This is not my area of expertise, Arai, so you should wait for other answers.
I would say that if a person named Zabriski is known for only one theory, "the Zabriski Theory" would be appropriate. If he or she is known for many theories, I would expect to see something like "Zabriski's Theory of Diminishing Returns at Casino Tables" for the first reference to the theory in an article, for example. After the first reference in the article it would seem perfectly fine to say "the Zabriski Theory" if you are referring only to that one specific theory. "Zabriski Theory", with no "the", would not look correct to me.
All that being said, Bibliolept is a source I inherently trust. Since he says that there is no difference or preference I'd tend to discount my expectations and wait for other answers to clarify the situation.
JamesM has given this a lot of thought, more than I did since my answer was predicated largely on my own experience or observations. I agree with his suggestions.
I would not use, to follow JamesM's example, the "Zabriski Theory," unless this was already in common use in the extant literature on the subject. In his own paper, the fictional Zabriski probably didn't call it the Zabriski Theory of X," but likely titled it only "Theory of X," Taking this into account, and as a matter of personal taste, I would be likelier to use the genitive of origin, writing of "Zabriski's Theory of X" rather than of the "Zabriski Theory of X."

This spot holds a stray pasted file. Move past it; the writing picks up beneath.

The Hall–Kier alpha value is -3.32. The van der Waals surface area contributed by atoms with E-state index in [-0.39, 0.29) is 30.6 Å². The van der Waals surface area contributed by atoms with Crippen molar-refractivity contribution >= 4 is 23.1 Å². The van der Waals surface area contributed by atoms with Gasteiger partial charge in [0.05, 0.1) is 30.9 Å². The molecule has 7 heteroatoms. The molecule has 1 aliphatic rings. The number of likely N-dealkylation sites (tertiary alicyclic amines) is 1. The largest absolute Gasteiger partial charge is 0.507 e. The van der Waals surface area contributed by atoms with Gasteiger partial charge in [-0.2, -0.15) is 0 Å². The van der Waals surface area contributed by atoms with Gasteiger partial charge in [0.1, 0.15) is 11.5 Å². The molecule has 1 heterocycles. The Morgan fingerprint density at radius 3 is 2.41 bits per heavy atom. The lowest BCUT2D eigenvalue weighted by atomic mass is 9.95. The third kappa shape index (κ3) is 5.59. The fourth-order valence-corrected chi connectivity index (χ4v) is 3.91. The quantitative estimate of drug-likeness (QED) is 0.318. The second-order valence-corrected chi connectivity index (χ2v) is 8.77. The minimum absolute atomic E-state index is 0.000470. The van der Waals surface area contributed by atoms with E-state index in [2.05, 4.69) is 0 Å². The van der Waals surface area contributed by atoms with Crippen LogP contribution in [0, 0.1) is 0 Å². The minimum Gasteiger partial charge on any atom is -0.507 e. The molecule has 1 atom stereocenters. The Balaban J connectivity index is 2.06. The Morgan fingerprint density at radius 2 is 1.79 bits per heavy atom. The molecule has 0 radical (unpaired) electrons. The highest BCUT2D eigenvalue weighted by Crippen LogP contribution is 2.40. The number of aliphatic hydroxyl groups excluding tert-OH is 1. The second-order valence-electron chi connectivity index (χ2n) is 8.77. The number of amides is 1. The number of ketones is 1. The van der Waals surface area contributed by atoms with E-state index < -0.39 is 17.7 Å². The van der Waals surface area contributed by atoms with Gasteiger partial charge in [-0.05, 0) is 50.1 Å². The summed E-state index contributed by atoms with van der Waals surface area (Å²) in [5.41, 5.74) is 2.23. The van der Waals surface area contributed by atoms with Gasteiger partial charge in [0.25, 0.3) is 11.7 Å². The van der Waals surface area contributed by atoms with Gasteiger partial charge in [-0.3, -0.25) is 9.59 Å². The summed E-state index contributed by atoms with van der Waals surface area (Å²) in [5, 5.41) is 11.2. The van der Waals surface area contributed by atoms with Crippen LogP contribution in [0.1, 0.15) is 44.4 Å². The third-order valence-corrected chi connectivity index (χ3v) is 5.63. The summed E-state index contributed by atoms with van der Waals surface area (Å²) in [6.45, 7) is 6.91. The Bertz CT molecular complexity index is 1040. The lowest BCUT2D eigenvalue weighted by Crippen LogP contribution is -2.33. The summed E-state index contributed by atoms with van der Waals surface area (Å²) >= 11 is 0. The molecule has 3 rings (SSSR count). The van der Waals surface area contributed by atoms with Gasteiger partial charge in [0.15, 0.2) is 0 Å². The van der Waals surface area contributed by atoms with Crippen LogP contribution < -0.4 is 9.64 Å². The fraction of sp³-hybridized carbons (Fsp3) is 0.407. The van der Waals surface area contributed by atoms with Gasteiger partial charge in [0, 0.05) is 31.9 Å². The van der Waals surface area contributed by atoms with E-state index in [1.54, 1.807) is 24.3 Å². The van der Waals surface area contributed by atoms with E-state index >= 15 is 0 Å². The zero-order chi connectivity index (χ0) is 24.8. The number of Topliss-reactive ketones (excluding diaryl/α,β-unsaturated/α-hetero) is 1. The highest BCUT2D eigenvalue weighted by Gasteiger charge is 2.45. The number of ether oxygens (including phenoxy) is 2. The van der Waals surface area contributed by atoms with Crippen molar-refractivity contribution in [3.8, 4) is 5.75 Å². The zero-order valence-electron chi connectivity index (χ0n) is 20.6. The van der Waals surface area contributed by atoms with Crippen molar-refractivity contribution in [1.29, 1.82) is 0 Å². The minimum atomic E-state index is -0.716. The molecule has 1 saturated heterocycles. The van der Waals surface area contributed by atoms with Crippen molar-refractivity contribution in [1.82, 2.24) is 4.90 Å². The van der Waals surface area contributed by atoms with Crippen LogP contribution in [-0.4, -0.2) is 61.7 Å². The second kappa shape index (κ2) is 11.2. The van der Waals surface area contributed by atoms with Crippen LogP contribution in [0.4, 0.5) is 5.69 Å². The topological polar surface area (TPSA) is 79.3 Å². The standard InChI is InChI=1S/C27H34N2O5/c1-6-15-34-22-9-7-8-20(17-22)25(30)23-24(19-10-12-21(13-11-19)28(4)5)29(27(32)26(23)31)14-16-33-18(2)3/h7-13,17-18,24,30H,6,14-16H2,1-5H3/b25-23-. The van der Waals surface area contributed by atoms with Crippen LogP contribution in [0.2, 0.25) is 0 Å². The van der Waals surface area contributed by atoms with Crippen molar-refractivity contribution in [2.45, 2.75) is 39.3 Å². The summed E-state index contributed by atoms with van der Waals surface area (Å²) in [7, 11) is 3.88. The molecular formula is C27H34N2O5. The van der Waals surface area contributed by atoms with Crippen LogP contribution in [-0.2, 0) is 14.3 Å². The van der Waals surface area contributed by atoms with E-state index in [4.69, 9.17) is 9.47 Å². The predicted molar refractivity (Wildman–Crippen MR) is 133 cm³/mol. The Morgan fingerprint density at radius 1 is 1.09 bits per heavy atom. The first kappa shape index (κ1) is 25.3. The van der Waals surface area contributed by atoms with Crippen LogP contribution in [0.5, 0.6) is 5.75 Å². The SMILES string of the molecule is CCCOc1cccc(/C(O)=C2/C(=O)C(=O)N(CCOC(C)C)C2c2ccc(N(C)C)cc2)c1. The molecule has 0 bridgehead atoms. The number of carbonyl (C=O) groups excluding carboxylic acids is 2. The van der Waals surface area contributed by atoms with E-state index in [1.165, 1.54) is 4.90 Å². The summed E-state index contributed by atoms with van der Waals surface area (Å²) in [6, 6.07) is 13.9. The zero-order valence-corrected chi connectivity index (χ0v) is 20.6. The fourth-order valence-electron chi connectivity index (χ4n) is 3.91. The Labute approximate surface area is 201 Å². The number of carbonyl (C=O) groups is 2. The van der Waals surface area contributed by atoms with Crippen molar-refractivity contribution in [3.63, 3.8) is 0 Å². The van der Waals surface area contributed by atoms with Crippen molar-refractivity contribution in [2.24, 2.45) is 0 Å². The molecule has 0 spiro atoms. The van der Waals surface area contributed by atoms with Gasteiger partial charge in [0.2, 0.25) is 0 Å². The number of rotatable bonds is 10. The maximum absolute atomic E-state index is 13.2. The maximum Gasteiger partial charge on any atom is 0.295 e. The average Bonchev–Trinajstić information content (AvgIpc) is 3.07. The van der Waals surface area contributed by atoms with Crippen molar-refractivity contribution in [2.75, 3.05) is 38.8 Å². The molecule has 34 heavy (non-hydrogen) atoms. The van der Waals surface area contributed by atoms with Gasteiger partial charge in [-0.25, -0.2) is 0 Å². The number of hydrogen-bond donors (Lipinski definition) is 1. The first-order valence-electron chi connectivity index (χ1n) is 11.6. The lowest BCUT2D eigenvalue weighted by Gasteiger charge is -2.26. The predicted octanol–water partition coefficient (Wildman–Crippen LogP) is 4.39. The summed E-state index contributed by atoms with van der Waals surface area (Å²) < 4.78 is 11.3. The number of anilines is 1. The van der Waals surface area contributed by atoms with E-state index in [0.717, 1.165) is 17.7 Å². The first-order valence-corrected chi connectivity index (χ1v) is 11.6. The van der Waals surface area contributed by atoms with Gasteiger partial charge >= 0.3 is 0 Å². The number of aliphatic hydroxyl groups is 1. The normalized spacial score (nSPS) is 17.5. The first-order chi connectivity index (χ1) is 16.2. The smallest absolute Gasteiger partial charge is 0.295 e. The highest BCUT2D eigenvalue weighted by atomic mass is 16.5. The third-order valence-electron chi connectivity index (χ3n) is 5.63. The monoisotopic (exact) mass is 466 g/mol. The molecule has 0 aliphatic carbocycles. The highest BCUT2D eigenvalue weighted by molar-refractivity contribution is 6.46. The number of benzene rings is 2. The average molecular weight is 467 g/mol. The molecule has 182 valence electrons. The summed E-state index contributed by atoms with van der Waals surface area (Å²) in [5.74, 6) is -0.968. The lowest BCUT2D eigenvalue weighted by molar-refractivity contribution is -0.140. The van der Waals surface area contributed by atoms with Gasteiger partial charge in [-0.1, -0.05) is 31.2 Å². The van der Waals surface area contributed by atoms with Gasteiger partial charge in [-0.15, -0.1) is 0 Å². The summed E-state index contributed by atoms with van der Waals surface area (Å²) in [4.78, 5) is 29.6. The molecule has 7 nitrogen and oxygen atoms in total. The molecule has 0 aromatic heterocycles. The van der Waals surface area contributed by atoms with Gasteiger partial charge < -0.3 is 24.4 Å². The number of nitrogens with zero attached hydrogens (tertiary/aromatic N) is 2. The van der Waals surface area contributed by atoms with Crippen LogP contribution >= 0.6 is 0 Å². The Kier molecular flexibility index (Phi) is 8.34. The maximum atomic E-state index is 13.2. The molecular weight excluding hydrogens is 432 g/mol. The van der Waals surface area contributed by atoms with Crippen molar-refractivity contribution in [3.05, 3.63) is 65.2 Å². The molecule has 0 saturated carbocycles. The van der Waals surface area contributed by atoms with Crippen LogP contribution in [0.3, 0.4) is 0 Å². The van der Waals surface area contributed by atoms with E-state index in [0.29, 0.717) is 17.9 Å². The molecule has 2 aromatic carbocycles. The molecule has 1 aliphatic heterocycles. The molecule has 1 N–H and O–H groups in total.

Oddly enough, I would consider the opposite, to simplify things, if I were going to be speaking about multiple "Theories of X," each one presented by a different researcher. For reasons of expediency and to keep the text from being cluttered with apostrophe's, I would then say "Brasky Theory of X," "Zabriski Theory of X," and "Nixon Theory of X."
I suppose this all hinges on my anecdotally-derived belief that there are no rules governing this issue.